Embrace the Gift Of Boredom
With endless distraction at our fingertips, consider the benefit of being bored
Ah, the serendipity of a snow day, the freedom of the weekend, the endless opportunity of spring break. What could be better than to relax in the tranquility of unstructured hours, serenaded by the lilting voices of my children calling out to me, one after another, “Dad, I’m bored!”
One wonders why children look forward so eagerly to the end of the school year. Yes, there are those parents who can afford to send their children to eight weeks of summer camp, arts and crafts camp, sports camp, music lessons, water parks, beach clubs, summer abroad programs, and Russian space-tourism training sessions.
Other parents dissolve their children in water when school’s out and siphon them into the portals of the nearest phone, tablet, and game console, abandoning them to video games, streaming, TikTok, Instagram, Facebook, and endless message exchanges of wassup? nmjc, ttyl.
Still other parents are fortunate enough to have jobs that keep them out of the house while their children bemoan the endless hours of monotony. But it has been my sad fate as a teacher to share the house with a passel of enervated teenagers, even if somehow I remain immune to the contagion of boredom that afflicts them whenever school is not in session.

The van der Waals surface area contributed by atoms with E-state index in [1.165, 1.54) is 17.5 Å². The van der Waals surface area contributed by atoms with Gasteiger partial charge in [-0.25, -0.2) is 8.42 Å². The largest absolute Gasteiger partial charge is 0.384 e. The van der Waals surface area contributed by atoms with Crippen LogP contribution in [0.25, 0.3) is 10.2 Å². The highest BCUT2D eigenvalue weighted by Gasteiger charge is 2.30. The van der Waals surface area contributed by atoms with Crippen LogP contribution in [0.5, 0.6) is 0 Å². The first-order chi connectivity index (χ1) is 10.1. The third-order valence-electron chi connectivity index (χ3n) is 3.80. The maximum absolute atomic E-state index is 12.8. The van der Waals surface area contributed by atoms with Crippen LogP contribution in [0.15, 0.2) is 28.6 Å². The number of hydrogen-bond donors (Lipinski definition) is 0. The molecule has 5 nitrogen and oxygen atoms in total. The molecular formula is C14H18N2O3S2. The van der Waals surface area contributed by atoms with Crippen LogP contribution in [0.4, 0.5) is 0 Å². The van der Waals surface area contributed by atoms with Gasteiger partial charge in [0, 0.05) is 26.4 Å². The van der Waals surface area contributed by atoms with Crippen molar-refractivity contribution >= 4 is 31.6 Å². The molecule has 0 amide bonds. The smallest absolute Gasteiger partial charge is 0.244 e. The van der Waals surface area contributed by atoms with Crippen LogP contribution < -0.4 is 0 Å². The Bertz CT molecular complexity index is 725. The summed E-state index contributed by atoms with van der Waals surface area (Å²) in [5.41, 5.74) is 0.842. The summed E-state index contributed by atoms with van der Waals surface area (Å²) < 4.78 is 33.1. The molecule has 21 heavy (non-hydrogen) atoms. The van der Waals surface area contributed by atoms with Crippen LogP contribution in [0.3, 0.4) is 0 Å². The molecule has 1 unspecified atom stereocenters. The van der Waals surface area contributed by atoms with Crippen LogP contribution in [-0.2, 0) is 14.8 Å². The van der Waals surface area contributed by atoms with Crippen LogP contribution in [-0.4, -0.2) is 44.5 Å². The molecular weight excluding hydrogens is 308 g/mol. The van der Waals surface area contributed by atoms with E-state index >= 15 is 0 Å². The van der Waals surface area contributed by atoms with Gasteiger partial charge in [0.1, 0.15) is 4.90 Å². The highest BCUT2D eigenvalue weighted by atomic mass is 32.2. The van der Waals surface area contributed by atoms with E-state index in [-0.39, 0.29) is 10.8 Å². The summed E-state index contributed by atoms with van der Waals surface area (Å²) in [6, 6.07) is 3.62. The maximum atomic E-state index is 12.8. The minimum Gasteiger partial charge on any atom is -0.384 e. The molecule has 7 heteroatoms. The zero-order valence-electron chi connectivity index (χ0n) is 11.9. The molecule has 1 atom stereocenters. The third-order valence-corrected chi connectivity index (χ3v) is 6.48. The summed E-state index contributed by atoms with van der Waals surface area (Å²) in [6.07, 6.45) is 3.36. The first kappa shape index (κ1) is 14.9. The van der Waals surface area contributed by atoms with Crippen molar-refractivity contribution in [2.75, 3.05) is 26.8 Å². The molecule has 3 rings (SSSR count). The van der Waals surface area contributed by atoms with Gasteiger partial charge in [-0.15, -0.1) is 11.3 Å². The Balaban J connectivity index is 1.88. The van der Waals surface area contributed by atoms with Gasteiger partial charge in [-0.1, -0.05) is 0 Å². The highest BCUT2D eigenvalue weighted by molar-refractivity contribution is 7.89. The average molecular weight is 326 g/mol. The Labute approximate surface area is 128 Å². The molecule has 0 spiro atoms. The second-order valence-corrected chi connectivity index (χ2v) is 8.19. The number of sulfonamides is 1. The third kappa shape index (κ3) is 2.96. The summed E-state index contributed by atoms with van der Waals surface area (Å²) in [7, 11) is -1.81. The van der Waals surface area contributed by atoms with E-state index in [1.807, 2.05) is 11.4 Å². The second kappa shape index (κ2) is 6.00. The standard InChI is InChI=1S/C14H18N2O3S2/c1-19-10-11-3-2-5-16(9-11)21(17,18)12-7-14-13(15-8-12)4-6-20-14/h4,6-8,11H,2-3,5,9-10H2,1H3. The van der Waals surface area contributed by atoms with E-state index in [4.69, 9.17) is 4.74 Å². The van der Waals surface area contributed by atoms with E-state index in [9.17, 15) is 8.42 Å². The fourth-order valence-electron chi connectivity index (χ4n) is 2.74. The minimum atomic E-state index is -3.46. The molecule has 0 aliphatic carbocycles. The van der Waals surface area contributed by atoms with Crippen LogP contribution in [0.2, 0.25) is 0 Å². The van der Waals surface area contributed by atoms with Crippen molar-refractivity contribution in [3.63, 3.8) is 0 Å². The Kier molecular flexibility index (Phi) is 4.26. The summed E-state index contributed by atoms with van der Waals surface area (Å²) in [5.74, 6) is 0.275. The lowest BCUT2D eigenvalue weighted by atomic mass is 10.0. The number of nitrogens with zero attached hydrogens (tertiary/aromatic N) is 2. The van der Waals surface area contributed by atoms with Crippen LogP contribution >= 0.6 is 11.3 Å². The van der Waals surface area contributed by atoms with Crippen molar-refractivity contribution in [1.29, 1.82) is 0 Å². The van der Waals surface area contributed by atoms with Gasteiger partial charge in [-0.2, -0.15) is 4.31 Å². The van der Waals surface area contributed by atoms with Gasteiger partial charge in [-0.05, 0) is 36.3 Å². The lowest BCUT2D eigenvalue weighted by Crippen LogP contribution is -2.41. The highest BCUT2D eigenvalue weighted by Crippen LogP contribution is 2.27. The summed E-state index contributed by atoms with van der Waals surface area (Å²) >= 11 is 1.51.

My wife and I offer our children endless suggestions. Go for a bike ride. It’s too hot. Call up a friend. Nobody’s home. Read a book. I’ve read them all. Do a puzzle. That’s boring! You’re bored anyway; what’s there to lose. [A symphony of groans, sighs, muttering, and rolling eyes.]
From whence comes this plague of boredom? Do Inuit children complain of boredom during the four months of winter darkness? Did the children of feudal Europe or Botany Bay or the Great Depression whine relentlessly that there was nothing to do?
And the moral of the story is…
In one of Aesop’s most enduing fables, the ant works diligently to lay away food for the winter while the grasshopper fiddles in the spring, dozes through the summer, and dances in the fall. When winter arrives, the ant retreats to her well-stocked home while the grasshopper slowly starves…